Managing Permissions in SharePoint (Team Collaboration)

Permissions grant a person the ability to perform specific actions, such as read or write on an object such as a document, or a folder, or a library, or an entire site.
 

Good/Bad Scenario: Your team has a Financial Group that consists of 4 people - John, Jim, Mary and Sue. They have 10 documents that only these people should have access.

  • Bad Scenario: You add 4 people  to 10 documents. John leaves the job. You now have to find all documents and remove him.
     
  • Good Scenario: You create a group called Financials with specific permissions and add 4 people. You assign this group only to the 10 financial documents. John leaves the job. You just have to take him out of the Financials group.

    NOTE: If these 10 financial documents were in one folder/library you could set permissions to the folder/library and not the individual documents.
     
     

Always assign permissions through groups: 

  • Create a group.
  • Give the group permissions (see below).
  • Put people into the group.
     

Create 3 groups, Owners, Members, and Vistors and put people into the group as follows:

  • Site Owners - These people are the Site Administrators. The primary person needs a backup, which is why you need at least two people. But be sparing, don't give too many people this right - FULL.
  • Site Members - These are your team members who would contribute content to your site - CONTRIBUTE.
  • Site Visitors - people from other areas. Could be everyone - READ.
     

The screenshot below shows most Site Permission Levels. For starters, stay with these permissions: Full, Contribute and Read. 

SitePermissions.png


Permission inheritance

By default, all sites and content inherit permissions from the parent object above it, all the way up to the top-level site in the site collection. Therefore, if you do not break any permission inheritance within a site, the permissions are inherited and shared.  SharePoint allows you to break this inheritance at any site or content level and then to add custom permissions. It is recommended, in most cases, to create groups and give custom permissions to groups.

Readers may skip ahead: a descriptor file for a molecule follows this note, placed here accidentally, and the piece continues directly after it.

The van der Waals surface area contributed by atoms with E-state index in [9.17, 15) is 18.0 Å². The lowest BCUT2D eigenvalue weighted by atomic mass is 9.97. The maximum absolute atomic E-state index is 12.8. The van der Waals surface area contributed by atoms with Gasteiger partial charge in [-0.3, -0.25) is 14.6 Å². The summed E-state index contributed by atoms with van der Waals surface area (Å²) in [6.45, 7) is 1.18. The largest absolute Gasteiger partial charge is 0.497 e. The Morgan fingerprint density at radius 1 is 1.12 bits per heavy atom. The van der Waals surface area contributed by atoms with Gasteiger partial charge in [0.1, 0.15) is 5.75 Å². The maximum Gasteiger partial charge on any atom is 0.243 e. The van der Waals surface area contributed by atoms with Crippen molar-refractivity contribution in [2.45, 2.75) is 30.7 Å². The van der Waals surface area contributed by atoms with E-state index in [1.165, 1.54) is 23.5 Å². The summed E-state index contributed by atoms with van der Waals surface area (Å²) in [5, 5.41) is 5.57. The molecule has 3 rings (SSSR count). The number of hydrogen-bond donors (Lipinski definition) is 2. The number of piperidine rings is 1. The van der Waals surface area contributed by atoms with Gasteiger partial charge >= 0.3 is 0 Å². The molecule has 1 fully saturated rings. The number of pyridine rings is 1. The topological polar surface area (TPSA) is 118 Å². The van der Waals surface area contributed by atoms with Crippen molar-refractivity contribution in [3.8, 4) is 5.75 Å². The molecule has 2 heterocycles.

Inheritance.png 
 
NOTEIf an administrator changes the setting for a site from unique to inheriting permissions, the current permissions will be eliminated and the permissions from the parent will replace the existing permissions. This could cause an administrator to lose their ability to edit and manage the site until permissions are restored.
 
 

Inheritance alert bar

A new feature is the yellow alert bar that indicates the secured content that has unique permissions in a site (screenshot below). You can check that content by clicking the Show me uniquely secured content link. The alert bar also indicates the parent site from which you inherited permissions.
 
Inheritance2.png 

 

Check Permissions - Another New Feature in SharePoint 2010

By clicking the Check Permissions button, you can determine a user or group's permissions on all site collection resources. You can find the user's directly assigned permissions and the permissions assigned to any groups to which the user belongs.
 
CheckPermissions2.png  
 
Good/Bad Scenario: Your team has a Financial Group that consists of 4 people - John, Jim, Mary and Sue. They have 10 documents that only these people should have access.
  • Bad Scenario: You add 4 people to 10 documents. John leaves the job. You now have to find all documents and remove him.
     
  • Good Scenario: You create a group called Financials with specific permissions and add 4 people. You assign this group only to the 10 financial documents. John leaves the job. You just have to take him out of the Financials group.

    NOTE: If these 10 financial documents were in one folder/library you could set permissions to the folder/library and not the individual documents. 

 

Advance Settings

You can nest Active Directory groups (to be specific, security groups) in SharePoint groups, which makes permission management much easier. When people come or leave the company, you don't have to manage individual accounts within the AD group; AD DS (Active Directory Domain Services) manages the accounts for you. This becomes obvious when you have multiple SharePoint groups that include AD groups.

Cite: http://blogs.technet.com/b/tothesharepoint/archive/2010/12/21/an-overview-of-site-permissions.aspx

Details

Article ID: 2206
Created
Mon 5/3/21 3:50 PM